No one wants to work with poor-fitting clients, so learning how to spot and avoid prospects that display the classic red flag warning signs is hugely beneficial for your design business. Weeding out poor-fitting clients has very much become a part of my formal process.
I have done this by creating deliberate - and I stress deliberate - “barriers of entry” that can reduce the number of tyre kickers and poor fitting clients significantly. I have found this is best done with the content and messaging you put out.
Tips for this include:
- Talking about your process by explaining how you work, the steps you take in a project, how you think about problems and how you solve them.
- Talking about who you work with in terms of types of business or types of people (these can focus on personal traits or industry-related niches)
- Talking about the stage that a business is in when you typically work with them and most importantly who you DON'T work with.
- Talking about what clients should expect from working with you (which leads back to your process) but also what YOU expect FROM your clients.
- Talking about things like what you normally charge and how long things take can also be a huge benefit for weeding out poor-fitting clients.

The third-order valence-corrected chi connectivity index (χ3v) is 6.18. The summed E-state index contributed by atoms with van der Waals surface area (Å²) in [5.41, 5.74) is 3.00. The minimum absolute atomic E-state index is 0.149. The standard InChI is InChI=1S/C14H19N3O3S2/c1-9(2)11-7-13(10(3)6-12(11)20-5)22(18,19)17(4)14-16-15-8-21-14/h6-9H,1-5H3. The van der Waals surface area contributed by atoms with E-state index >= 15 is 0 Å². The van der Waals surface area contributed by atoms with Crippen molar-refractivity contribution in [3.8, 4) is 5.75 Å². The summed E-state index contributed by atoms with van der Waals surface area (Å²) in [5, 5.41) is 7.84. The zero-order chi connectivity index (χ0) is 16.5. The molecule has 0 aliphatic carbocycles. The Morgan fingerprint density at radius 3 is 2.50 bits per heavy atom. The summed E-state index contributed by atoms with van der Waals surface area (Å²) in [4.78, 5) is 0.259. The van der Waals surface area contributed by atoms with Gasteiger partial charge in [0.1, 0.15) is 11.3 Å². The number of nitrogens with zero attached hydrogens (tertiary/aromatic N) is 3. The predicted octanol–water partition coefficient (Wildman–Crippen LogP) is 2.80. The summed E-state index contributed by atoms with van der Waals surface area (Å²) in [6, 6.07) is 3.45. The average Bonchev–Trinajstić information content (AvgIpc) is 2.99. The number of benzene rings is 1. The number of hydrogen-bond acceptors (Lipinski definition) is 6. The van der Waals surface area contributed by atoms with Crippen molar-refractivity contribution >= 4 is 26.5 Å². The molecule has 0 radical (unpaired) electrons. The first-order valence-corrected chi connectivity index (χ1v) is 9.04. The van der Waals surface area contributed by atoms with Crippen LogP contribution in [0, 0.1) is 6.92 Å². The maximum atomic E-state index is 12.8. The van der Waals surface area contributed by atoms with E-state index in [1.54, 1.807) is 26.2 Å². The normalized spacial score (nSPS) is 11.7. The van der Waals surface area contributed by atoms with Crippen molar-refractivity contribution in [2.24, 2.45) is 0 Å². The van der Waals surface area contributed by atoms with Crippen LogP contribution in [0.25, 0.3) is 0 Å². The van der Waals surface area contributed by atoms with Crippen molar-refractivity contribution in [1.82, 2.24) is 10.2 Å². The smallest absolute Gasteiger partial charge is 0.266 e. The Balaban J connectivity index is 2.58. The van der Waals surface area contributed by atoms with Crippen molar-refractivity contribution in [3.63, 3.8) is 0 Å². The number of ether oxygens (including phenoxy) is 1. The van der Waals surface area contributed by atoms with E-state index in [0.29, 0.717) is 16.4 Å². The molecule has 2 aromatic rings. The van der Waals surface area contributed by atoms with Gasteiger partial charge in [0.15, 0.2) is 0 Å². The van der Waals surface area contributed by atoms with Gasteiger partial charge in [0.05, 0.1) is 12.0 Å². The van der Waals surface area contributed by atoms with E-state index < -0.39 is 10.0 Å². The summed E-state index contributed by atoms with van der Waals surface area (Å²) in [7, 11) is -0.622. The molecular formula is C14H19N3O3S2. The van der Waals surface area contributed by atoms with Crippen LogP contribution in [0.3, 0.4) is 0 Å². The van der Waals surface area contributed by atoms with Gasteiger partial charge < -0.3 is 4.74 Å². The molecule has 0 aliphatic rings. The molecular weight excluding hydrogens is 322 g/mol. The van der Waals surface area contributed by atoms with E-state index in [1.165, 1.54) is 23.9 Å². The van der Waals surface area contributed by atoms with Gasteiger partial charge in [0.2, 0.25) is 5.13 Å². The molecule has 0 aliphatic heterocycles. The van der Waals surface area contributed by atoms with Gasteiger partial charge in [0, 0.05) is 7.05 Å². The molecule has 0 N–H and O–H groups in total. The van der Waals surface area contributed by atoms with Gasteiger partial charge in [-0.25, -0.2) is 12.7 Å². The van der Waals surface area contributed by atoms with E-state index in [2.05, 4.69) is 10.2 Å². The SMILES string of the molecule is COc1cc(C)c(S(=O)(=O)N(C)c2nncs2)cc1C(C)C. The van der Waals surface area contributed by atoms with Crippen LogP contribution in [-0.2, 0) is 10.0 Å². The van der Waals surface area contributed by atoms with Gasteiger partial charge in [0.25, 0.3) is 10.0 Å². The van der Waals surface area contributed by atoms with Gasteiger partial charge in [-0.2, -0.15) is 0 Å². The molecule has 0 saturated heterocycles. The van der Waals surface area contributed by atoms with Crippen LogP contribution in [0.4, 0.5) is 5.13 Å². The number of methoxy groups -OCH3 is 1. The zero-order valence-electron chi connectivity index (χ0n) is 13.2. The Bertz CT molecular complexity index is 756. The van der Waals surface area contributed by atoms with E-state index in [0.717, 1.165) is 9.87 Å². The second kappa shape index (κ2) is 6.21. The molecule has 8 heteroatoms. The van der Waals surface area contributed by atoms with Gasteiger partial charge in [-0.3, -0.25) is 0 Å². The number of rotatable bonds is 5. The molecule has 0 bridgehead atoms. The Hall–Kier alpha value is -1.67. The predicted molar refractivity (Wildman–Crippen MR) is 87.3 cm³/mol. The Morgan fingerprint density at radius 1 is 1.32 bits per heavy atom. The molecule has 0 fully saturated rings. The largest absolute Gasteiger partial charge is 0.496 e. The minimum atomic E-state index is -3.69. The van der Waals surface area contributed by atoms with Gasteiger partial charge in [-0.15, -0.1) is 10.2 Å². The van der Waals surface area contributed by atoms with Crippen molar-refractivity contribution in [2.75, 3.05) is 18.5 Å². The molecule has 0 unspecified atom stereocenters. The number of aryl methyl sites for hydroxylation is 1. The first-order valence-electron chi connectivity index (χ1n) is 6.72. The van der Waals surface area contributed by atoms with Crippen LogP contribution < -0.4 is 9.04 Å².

With uncovering and addressing red flags, there are a few other things to consider. We all have our own personal red flags that we look out for (though many of these are going to be shared), so knowing them and knowing how to spot warning signs is the first step.
Where a prospect has come to you (referral from a trusted source vs cold lead) plays a big role.
How have they gotten in touch with you? For me, someone who calls is normally best (even if this is a bit intrusive), people who DM on social media are the worst and will get the most scrutiny.
The type of business is a huge factor.
How informed someone is, again, makes a big difference. I’ll often ask “have you seen my website?” and those who have I trust more than those who are just bouncing around on Google searches.
What about questionnaires?
Can we rely on a questionnaire for weeding out clients?
Short answer, yes, of course. But there are some pro's and cons when it comes to questionnaires. One benefit of sending a prospect to fill out a questionnaire is the time you can save by reuse and even automate them the questionnaire, but for me there is a huge flaw with questionnaires and that is they can not pick up the subtlety of human communication.
You know the classic “it’s not what you say but how you say it”. Also, a questionnaire can’t notice when to ask follow up questions when something sounds odd/off or important.
For me, this is always going to be a bit organic as there are so many types of red flags and they get brought up at different stages and in different ways.
So my goal is to always to get people onto my process, communicating and working in a way that works for me. Those who push back on this, that’s the ultimate red flag.